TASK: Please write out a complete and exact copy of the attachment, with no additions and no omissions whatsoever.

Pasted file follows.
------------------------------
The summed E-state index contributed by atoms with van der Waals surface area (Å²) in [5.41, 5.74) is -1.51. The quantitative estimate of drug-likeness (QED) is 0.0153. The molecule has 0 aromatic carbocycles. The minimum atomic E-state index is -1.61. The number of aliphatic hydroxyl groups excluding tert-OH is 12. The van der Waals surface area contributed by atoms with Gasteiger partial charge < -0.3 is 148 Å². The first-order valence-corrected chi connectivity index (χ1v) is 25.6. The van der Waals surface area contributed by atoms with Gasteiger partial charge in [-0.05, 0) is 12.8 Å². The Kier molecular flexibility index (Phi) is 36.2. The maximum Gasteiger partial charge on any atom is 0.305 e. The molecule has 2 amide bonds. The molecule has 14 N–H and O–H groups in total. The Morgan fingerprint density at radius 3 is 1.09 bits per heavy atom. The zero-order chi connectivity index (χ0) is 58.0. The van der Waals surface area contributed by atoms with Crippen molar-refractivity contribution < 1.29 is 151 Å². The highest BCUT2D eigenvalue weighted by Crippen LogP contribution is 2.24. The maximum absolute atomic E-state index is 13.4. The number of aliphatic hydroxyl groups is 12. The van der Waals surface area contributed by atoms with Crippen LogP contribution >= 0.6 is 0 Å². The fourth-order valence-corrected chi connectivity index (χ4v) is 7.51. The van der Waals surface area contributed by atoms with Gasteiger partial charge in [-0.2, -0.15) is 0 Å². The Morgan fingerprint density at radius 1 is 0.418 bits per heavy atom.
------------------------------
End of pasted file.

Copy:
The summed E-state index contributed by atoms with van der Waals surface area (Å²) in [5.41, 5.74) is -1.51. The quantitative estimate of drug-likeness (QED) is 0.0153. The molecule has 0 aromatic carbocycles. The minimum atomic E-state index is -1.61. The number of aliphatic hydroxyl groups excluding tert-OH is 12. The van der Waals surface area contributed by atoms with Gasteiger partial charge < -0.3 is 148 Å². The first-order valence-corrected chi connectivity index (χ1v) is 25.6. The van der Waals surface area contributed by atoms with Gasteiger partial charge in [-0.05, 0) is 12.8 Å². The Kier molecular flexibility index (Phi) is 36.2. The maximum Gasteiger partial charge on any atom is 0.305 e. The molecule has 2 amide bonds. The molecule has 14 N–H and O–H groups in total. The Morgan fingerprint density at radius 3 is 1.09 bits per heavy atom. The zero-order chi connectivity index (χ0) is 58.0. The van der Waals surface area contributed by atoms with Crippen molar-refractivity contribution < 1.29 is 151 Å². The highest BCUT2D eigenvalue weighted by Crippen LogP contribution is 2.24. The maximum absolute atomic E-state index is 13.4. The number of aliphatic hydroxyl groups is 12. The van der Waals surface area contributed by atoms with Crippen LogP contribution >= 0.6 is 0 Å². The fourth-order valence-corrected chi connectivity index (χ4v) is 7.51. The van der Waals surface area contributed by atoms with Gasteiger partial charge in [-0.2, -0.15) is 0 Å². The Morgan fingerprint density at radius 1 is 0.418 bits per heavy atom.